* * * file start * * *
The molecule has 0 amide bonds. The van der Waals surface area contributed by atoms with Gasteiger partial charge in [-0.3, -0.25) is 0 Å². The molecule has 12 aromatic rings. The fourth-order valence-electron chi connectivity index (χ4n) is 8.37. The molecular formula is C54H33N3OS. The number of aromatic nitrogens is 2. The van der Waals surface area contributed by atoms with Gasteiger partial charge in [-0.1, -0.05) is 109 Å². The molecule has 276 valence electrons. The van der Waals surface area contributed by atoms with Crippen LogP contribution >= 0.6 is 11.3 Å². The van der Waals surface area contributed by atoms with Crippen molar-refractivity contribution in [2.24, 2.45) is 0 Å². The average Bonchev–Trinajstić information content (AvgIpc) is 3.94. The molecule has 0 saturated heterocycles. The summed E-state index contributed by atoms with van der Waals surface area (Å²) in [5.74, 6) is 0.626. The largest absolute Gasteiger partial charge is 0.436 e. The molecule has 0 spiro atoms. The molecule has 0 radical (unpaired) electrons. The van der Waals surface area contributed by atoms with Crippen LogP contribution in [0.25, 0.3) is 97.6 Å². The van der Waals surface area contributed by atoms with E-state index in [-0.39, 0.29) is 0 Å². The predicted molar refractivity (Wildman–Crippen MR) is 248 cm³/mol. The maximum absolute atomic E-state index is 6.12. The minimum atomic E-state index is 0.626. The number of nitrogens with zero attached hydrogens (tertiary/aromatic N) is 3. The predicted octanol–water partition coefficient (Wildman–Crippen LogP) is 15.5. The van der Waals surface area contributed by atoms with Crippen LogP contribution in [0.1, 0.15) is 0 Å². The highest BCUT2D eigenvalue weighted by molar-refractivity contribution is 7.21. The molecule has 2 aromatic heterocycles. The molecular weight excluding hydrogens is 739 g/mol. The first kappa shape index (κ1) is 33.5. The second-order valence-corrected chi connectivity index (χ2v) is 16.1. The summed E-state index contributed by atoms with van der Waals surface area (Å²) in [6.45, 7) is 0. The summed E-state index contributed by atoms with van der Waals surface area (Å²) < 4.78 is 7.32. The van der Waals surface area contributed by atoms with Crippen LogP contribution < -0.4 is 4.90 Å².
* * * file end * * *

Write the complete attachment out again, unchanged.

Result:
The molecule has 0 amide bonds. The van der Waals surface area contributed by atoms with Gasteiger partial charge in [-0.3, -0.25) is 0 Å². The molecule has 12 aromatic rings. The fourth-order valence-electron chi connectivity index (χ4n) is 8.37. The molecular formula is C54H33N3OS. The number of aromatic nitrogens is 2. The van der Waals surface area contributed by atoms with Gasteiger partial charge in [-0.1, -0.05) is 109 Å². The molecule has 276 valence electrons. The van der Waals surface area contributed by atoms with Crippen LogP contribution >= 0.6 is 11.3 Å². The van der Waals surface area contributed by atoms with Crippen molar-refractivity contribution in [2.24, 2.45) is 0 Å². The average Bonchev–Trinajstić information content (AvgIpc) is 3.94. The molecule has 0 saturated heterocycles. The summed E-state index contributed by atoms with van der Waals surface area (Å²) in [5.74, 6) is 0.626. The largest absolute Gasteiger partial charge is 0.436 e. The molecule has 0 spiro atoms. The molecule has 0 radical (unpaired) electrons. The van der Waals surface area contributed by atoms with Crippen LogP contribution in [0.25, 0.3) is 97.6 Å². The van der Waals surface area contributed by atoms with E-state index in [-0.39, 0.29) is 0 Å². The predicted molar refractivity (Wildman–Crippen MR) is 248 cm³/mol. The maximum absolute atomic E-state index is 6.12. The minimum atomic E-state index is 0.626. The number of nitrogens with zero attached hydrogens (tertiary/aromatic N) is 3. The predicted octanol–water partition coefficient (Wildman–Crippen LogP) is 15.5. The van der Waals surface area contributed by atoms with Crippen LogP contribution in [0.1, 0.15) is 0 Å². The highest BCUT2D eigenvalue weighted by molar-refractivity contribution is 7.21. The molecule has 2 aromatic heterocycles. The molecular weight excluding hydrogens is 739 g/mol. The first kappa shape index (κ1) is 33.5. The second-order valence-corrected chi connectivity index (χ2v) is 16.1. The summed E-state index contributed by atoms with van der Waals surface area (Å²) in [6.45, 7) is 0. The summed E-state index contributed by atoms with van der Waals surface area (Å²) < 4.78 is 7.32. The van der Waals surface area contributed by atoms with Crippen LogP contribution < -0.4 is 4.90 Å².